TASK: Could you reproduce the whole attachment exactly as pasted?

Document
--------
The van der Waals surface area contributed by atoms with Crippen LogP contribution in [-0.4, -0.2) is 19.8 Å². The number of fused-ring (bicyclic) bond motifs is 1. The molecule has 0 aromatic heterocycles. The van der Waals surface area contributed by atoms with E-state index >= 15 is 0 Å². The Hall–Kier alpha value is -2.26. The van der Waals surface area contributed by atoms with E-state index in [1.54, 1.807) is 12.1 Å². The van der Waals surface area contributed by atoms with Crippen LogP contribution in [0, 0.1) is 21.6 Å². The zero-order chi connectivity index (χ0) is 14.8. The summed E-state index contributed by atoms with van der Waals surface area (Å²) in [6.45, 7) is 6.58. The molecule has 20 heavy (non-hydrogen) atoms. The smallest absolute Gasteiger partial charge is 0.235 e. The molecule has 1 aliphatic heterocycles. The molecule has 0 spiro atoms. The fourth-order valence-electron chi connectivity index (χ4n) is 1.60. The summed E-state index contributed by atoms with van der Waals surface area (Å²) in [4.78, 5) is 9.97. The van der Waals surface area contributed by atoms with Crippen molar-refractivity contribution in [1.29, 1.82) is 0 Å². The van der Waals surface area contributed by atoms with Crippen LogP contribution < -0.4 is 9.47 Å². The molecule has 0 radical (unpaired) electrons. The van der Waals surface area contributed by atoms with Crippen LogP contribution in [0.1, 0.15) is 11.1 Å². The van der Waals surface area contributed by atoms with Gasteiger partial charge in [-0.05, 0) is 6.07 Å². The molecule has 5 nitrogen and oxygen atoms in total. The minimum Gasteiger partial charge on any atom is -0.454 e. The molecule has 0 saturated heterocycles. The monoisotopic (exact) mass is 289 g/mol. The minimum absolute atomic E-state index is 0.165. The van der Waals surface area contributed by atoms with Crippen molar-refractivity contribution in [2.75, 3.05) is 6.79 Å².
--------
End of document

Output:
The van der Waals surface area contributed by atoms with Crippen LogP contribution in [-0.4, -0.2) is 19.8 Å². The number of fused-ring (bicyclic) bond motifs is 1. The molecule has 0 aromatic heterocycles. The van der Waals surface area contributed by atoms with E-state index >= 15 is 0 Å². The Hall–Kier alpha value is -2.26. The van der Waals surface area contributed by atoms with E-state index in [1.54, 1.807) is 12.1 Å². The van der Waals surface area contributed by atoms with Crippen LogP contribution in [0, 0.1) is 21.6 Å². The zero-order chi connectivity index (χ0) is 14.8. The summed E-state index contributed by atoms with van der Waals surface area (Å²) in [6.45, 7) is 6.58. The molecule has 20 heavy (non-hydrogen) atoms. The smallest absolute Gasteiger partial charge is 0.235 e. The molecule has 1 aliphatic heterocycles. The molecule has 0 spiro atoms. The fourth-order valence-electron chi connectivity index (χ4n) is 1.60. The summed E-state index contributed by atoms with van der Waals surface area (Å²) in [4.78, 5) is 9.97. The van der Waals surface area contributed by atoms with Crippen molar-refractivity contribution in [1.29, 1.82) is 0 Å². The van der Waals surface area contributed by atoms with Crippen LogP contribution < -0.4 is 9.47 Å². The molecule has 0 radical (unpaired) electrons. The van der Waals surface area contributed by atoms with Crippen LogP contribution in [0.1, 0.15) is 11.1 Å². The van der Waals surface area contributed by atoms with Gasteiger partial charge in [-0.05, 0) is 6.07 Å². The molecule has 5 nitrogen and oxygen atoms in total. The minimum Gasteiger partial charge on any atom is -0.454 e. The molecule has 0 saturated heterocycles. The monoisotopic (exact) mass is 289 g/mol. The minimum absolute atomic E-state index is 0.165. The van der Waals surface area contributed by atoms with Crippen molar-refractivity contribution in [2.75, 3.05) is 6.79 Å².